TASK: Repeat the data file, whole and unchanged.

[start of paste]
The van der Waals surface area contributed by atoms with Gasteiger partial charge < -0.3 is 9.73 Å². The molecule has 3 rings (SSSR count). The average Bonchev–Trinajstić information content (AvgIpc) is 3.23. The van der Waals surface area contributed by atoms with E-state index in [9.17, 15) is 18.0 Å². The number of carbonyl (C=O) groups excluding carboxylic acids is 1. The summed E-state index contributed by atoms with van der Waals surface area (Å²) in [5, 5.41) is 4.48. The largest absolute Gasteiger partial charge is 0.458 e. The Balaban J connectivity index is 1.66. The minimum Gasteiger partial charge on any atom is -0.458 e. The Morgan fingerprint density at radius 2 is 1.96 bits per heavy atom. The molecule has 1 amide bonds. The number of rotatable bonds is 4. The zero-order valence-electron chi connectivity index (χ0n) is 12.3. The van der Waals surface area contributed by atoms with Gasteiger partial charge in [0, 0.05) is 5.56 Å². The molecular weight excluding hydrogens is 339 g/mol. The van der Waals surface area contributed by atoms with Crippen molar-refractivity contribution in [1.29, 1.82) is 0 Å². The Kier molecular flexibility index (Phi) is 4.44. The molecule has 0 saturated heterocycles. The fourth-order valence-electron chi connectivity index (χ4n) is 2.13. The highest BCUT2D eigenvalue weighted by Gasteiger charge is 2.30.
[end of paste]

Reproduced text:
The van der Waals surface area contributed by atoms with Gasteiger partial charge < -0.3 is 9.73 Å². The molecule has 3 rings (SSSR count). The average Bonchev–Trinajstić information content (AvgIpc) is 3.23. The van der Waals surface area contributed by atoms with E-state index in [9.17, 15) is 18.0 Å². The number of carbonyl (C=O) groups excluding carboxylic acids is 1. The summed E-state index contributed by atoms with van der Waals surface area (Å²) in [5, 5.41) is 4.48. The largest absolute Gasteiger partial charge is 0.458 e. The Balaban J connectivity index is 1.66. The minimum Gasteiger partial charge on any atom is -0.458 e. The Morgan fingerprint density at radius 2 is 1.96 bits per heavy atom. The molecule has 1 amide bonds. The number of rotatable bonds is 4. The zero-order valence-electron chi connectivity index (χ0n) is 12.3. The van der Waals surface area contributed by atoms with Gasteiger partial charge in [0, 0.05) is 5.56 Å². The molecular weight excluding hydrogens is 339 g/mol. The van der Waals surface area contributed by atoms with Crippen molar-refractivity contribution in [1.29, 1.82) is 0 Å². The Kier molecular flexibility index (Phi) is 4.44. The molecule has 0 saturated heterocycles. The fourth-order valence-electron chi connectivity index (χ4n) is 2.13. The highest BCUT2D eigenvalue weighted by Gasteiger charge is 2.30.